A New, Distant Arm of the Milky Way Galaxy

The Milky Way's basic structure is believed to involve two main spiral arms emanating from opposite ends of an elongated central bar. But only parts of the arms can be seen - gray segments indicate portions not yet detected. Other known spiral arm segments--including the Sun's own spur--are omitted for clarity.

Our Milky Way galaxy, like other spiral galaxies, has a disk with sweeping arms of stars, gas, and dust that curve around the galaxy like the arms of a huge pinwheel. The Sun, Earth, and solar system are located in a spur of material that lies between two of the spiral arms, collectively orbiting around the galaxy about 25,000 light-years from its center. Because the Milky Way contains copious amounts of dust that blocks our optical views, it is extremely difficult to study the galaxy from our vantage point within the disk. Thus the details of the spiral arms in our own galaxy are much less certain than is the structure of external spirals such as Andromeda, which is a few million light-years away but sits well above the plane of obscuring dust. Radio wavelengths can peer through the dust, however, and molecules like carbon monoxide that emit in the radio and concentrate in the galaxy’s spiral arms are particularly good tracers of their structure.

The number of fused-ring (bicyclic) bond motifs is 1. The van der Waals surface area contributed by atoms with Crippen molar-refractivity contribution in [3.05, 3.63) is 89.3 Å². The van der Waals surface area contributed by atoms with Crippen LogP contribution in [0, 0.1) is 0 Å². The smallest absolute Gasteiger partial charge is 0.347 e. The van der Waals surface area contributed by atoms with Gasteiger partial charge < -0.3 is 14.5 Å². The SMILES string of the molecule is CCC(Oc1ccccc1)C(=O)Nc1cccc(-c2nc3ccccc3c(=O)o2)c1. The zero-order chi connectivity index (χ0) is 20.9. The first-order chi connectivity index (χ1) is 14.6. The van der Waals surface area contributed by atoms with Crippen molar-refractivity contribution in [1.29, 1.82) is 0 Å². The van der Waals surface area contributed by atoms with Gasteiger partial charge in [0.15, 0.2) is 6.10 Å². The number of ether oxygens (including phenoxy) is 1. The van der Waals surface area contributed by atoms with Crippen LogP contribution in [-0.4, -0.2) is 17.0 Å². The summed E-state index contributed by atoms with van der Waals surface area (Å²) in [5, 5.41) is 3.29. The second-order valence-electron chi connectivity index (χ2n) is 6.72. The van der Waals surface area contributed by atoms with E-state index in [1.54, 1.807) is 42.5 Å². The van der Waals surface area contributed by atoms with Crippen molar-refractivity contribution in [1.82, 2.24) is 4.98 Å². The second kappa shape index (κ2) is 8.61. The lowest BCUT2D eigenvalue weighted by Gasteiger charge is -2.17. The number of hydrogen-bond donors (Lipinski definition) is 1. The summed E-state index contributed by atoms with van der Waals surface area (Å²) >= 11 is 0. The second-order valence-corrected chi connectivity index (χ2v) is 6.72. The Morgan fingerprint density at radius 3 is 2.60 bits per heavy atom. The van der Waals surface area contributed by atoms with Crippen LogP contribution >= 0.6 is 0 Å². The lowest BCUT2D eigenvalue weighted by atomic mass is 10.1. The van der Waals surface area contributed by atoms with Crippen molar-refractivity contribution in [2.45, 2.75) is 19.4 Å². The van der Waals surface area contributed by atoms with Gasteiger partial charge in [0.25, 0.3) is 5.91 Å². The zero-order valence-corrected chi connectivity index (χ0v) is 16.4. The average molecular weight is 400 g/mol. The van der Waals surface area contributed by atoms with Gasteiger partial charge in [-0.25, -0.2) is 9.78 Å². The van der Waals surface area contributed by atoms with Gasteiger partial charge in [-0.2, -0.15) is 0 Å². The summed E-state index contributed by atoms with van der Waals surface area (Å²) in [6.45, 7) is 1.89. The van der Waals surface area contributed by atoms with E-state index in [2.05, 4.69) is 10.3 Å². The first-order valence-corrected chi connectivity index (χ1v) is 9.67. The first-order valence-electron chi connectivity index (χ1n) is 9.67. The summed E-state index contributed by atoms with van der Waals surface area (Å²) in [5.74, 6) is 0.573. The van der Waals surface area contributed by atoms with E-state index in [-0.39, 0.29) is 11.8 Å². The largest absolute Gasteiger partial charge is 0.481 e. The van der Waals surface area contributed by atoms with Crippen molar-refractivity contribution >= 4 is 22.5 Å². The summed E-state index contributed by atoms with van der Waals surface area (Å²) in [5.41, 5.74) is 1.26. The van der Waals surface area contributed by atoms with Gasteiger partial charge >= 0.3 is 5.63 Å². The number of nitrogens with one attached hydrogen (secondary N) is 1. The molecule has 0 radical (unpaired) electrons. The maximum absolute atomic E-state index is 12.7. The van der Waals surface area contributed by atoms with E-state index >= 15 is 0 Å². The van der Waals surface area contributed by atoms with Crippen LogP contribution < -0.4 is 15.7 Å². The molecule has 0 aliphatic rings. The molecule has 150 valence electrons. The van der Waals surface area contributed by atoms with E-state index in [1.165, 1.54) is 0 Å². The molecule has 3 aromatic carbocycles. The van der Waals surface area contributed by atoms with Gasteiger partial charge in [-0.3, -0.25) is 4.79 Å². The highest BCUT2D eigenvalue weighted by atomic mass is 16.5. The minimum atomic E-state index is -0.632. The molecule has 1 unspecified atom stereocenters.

Using a small 1.2-meter radio telescope on the roof of their science building in Cambridge, CfA astronomers Tom Dame and Pat Thaddeus used carbon monoxide emission to search for evidence of spiral arms in the most distant parts of the galaxy, and discovered a large new spiral arm peppered with dense concentrations of molecular gas. The CfA scientists suggest that the new spiral is the far end of the Scutum-Centaurus Arm, one of the two main spiral arms thought to originate from opposite ends of our galaxy’s central bar (see figure). If their proposal is confirmed, it will demonstrate that the Milky Way has a striking symmetry, with the new arm being the symmetric counterpart of the nearby Perseus Arm.
http://www.cfa.harvard.edu/news/2011/su201121.html

Nearby Galaxy Boasts Two Monster Black Holes, Both Active

Viewed in visible light, Markarian 739 resembles a smiling face, with a pair of bright cores underscored by an arcing spiral arm. The object is really a pair of merging galaxies. Data from Swift and Chandra reveal the western core (right) to be a previously unknown AGN; past studies already had identified an AGN in the eastern core. The two supermassive black holes are separated by about 11,000 light-years. The galaxy is 425 million light-years away.

Read more: http://www.nasa.gov/mission_pages/swift/bursts/monster-black-holes.html

Milky Way Is Warped, Like a Beer Bottle Cap

The discovery of a new arm in the Milky Way suggests that our galaxy is warped, say astronomers

The Milky Way may appear warped as seen from the outside

In 1852, Stephen Alexander, an astronomer at the College of New Jersey, put forward the radical suggestion that the Milky Way galaxy is a spiral.
But while today’s astronomers agree on this general shape, they disagree over the precise structure of the spiral and in particular on the number of arms.